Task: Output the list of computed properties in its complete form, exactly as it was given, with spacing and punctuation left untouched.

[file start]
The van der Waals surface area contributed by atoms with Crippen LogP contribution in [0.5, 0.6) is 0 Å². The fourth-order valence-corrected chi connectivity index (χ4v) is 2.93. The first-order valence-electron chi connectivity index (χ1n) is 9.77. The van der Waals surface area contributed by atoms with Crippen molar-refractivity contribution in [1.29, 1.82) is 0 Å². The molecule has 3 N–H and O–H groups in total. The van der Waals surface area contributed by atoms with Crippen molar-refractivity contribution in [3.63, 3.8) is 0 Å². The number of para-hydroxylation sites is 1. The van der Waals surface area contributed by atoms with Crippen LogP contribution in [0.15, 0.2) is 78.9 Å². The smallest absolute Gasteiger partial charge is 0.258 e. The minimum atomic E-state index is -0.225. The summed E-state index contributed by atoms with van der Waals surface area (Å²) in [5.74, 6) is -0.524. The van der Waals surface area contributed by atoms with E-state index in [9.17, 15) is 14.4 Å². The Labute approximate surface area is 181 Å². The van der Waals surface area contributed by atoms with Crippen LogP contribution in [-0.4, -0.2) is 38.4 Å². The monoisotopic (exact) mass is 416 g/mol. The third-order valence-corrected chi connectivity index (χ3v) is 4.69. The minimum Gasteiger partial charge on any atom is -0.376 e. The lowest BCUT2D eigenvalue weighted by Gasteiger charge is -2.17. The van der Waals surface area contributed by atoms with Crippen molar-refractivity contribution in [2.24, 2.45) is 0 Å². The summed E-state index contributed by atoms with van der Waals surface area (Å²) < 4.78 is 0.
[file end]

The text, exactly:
The van der Waals surface area contributed by atoms with Crippen LogP contribution in [0.5, 0.6) is 0 Å². The fourth-order valence-corrected chi connectivity index (χ4v) is 2.93. The first-order valence-electron chi connectivity index (χ1n) is 9.77. The van der Waals surface area contributed by atoms with Crippen molar-refractivity contribution in [1.29, 1.82) is 0 Å². The molecule has 3 N–H and O–H groups in total. The van der Waals surface area contributed by atoms with Crippen molar-refractivity contribution in [3.63, 3.8) is 0 Å². The number of para-hydroxylation sites is 1. The van der Waals surface area contributed by atoms with Crippen LogP contribution in [0.15, 0.2) is 78.9 Å². The smallest absolute Gasteiger partial charge is 0.258 e. The minimum atomic E-state index is -0.225. The summed E-state index contributed by atoms with van der Waals surface area (Å²) in [5.74, 6) is -0.524. The van der Waals surface area contributed by atoms with E-state index in [9.17, 15) is 14.4 Å². The Labute approximate surface area is 181 Å². The van der Waals surface area contributed by atoms with Crippen LogP contribution in [-0.4, -0.2) is 38.4 Å². The monoisotopic (exact) mass is 416 g/mol. The third-order valence-corrected chi connectivity index (χ3v) is 4.69. The minimum Gasteiger partial charge on any atom is -0.376 e. The lowest BCUT2D eigenvalue weighted by Gasteiger charge is -2.17. The van der Waals surface area contributed by atoms with Crippen molar-refractivity contribution in [2.24, 2.45) is 0 Å². The summed E-state index contributed by atoms with van der Waals surface area (Å²) < 4.78 is 0.